Children with diabetes may develop their permanent teeth earlier than normal, which could increase their risk of dental problems, according to findings published in the medical journal Pediatrics.
Researchers found that 10- to 14-year-olds with diabetes tended to have their permanent teeth come in earlier than their peers did. Such accelerated tooth "eruptions" raise the odds of misaligned or "crowded" teeth–which, in addition to cosmetic effects, can make it harder to clean the teeth and keep the gums healthy.
It's not yet clear whether children with diabetes have more dental problems, lead researcher Dr. Shantanu Lal of Columbia University Medical Center in New York told Reuters Health. He and his colleagues are finishing up a study to answer that question.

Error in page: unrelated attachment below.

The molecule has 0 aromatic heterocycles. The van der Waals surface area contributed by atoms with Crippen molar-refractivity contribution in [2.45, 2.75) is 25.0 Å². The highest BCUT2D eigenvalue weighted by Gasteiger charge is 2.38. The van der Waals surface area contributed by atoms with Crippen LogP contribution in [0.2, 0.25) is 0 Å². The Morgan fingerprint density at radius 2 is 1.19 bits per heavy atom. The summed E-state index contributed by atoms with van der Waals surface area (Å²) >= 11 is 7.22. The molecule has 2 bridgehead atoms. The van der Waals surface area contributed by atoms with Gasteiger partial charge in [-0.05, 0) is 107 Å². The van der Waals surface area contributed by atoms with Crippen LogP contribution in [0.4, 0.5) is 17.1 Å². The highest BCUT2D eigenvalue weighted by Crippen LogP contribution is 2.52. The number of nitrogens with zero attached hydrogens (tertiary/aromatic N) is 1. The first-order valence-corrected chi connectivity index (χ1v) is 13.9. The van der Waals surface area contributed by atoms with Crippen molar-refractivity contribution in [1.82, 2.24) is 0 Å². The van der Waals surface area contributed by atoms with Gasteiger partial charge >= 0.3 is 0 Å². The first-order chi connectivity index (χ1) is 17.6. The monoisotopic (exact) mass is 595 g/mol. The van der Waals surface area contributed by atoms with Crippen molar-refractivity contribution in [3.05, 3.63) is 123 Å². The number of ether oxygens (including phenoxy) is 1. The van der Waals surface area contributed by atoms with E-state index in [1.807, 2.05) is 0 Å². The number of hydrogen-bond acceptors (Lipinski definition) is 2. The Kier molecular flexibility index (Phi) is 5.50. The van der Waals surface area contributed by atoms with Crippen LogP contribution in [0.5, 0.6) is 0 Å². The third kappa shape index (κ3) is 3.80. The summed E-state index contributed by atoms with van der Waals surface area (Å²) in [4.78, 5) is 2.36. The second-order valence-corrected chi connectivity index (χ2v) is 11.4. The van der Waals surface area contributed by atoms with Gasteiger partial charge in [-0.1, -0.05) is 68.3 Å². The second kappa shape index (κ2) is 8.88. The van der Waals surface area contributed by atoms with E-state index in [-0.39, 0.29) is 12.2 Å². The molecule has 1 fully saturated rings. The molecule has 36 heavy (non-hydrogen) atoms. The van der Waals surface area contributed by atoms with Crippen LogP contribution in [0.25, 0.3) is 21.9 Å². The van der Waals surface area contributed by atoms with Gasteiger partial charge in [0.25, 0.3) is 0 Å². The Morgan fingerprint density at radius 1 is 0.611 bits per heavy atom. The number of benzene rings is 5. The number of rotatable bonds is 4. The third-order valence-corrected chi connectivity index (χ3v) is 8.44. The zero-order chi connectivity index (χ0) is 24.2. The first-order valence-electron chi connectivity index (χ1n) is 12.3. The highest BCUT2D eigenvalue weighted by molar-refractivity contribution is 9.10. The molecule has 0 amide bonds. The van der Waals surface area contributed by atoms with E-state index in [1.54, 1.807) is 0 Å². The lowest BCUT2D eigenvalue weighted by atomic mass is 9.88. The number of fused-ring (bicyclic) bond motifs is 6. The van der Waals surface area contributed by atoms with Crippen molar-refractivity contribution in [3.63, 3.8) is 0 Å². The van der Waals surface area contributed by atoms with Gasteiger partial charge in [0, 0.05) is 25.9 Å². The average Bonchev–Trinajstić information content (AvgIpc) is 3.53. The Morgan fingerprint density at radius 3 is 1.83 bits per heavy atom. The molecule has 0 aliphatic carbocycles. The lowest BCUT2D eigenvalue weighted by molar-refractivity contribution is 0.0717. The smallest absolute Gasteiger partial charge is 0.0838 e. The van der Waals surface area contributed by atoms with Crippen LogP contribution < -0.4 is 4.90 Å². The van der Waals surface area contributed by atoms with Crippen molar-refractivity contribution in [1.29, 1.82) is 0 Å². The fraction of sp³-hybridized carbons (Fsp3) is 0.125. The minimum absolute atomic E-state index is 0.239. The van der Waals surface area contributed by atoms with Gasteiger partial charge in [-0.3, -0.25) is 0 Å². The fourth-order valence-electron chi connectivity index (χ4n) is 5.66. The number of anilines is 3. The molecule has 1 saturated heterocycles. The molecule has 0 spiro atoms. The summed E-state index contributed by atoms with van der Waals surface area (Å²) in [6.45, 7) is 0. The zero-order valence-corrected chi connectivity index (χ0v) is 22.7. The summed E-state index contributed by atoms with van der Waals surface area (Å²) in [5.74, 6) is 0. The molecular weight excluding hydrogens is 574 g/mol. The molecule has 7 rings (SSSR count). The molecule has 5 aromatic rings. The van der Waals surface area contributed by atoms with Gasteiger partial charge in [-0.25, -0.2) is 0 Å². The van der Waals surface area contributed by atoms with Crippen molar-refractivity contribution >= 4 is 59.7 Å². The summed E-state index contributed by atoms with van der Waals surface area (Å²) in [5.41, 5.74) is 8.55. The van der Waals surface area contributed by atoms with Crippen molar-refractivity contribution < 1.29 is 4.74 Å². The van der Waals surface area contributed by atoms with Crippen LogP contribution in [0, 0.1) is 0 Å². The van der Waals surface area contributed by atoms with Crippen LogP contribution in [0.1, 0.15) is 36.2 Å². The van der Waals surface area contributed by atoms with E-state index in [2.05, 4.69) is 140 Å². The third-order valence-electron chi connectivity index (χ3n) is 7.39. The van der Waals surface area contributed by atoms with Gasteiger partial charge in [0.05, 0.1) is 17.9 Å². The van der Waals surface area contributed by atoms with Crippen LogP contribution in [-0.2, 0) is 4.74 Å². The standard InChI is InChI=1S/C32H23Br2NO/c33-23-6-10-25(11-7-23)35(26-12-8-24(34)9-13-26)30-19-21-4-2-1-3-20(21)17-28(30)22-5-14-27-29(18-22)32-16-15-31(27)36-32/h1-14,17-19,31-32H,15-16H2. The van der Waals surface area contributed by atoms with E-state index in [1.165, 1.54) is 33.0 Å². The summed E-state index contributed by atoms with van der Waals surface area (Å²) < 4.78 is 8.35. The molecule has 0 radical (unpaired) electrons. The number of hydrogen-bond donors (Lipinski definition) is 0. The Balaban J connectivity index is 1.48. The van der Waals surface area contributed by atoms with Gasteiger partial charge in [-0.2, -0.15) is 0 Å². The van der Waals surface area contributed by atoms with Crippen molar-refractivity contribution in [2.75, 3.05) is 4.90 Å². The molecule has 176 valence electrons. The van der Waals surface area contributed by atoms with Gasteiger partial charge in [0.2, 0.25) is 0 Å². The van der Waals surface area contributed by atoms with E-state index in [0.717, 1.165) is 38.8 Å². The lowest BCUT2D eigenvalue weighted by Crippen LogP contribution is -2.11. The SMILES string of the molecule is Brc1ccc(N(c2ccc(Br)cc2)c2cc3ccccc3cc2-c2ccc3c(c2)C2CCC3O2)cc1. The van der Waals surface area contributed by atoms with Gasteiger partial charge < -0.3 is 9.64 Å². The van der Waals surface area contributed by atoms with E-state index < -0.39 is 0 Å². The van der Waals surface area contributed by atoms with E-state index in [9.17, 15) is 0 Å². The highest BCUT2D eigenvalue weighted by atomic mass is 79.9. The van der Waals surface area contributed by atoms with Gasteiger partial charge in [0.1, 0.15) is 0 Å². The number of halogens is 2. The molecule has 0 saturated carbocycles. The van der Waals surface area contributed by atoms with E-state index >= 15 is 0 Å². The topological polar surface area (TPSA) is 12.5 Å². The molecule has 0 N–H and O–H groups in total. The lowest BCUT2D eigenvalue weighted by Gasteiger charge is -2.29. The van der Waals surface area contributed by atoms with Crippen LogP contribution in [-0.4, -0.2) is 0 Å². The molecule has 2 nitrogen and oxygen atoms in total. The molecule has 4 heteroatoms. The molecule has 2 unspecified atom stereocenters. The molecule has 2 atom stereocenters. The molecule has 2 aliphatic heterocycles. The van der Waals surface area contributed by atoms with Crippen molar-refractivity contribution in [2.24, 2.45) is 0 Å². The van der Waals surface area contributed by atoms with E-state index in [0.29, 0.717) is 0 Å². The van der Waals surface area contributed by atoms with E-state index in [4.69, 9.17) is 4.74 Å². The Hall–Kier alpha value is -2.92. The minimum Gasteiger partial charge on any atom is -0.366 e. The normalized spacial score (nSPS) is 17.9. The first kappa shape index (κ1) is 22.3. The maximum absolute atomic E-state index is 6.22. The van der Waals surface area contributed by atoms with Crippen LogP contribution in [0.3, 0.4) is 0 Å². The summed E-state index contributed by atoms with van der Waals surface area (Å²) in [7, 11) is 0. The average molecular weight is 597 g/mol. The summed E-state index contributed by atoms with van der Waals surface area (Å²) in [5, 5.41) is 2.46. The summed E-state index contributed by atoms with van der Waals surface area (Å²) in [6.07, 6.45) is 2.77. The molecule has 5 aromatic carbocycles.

For now, Lal said, the findings underscore the importance of regular dental checkups for children with diabetes.
The study looked at children 6 to 14 years old—270 with diabetes (mostly type 1) and 320 without diabetes. The researchers found that among children age 10 and up, those with diabetes were more likely to have teeth in an "advanced stage of eruption."
According to Lal's team, the reasons for the speedier tooth eruption may have to do with gum inflammation, which tends to be greater in children with diabetes. Gum inflammation may diminish the mass of the bones supporting the teeth, shortening the distance that developing teeth must progress to break through the gums.
Pediatrics, May 2008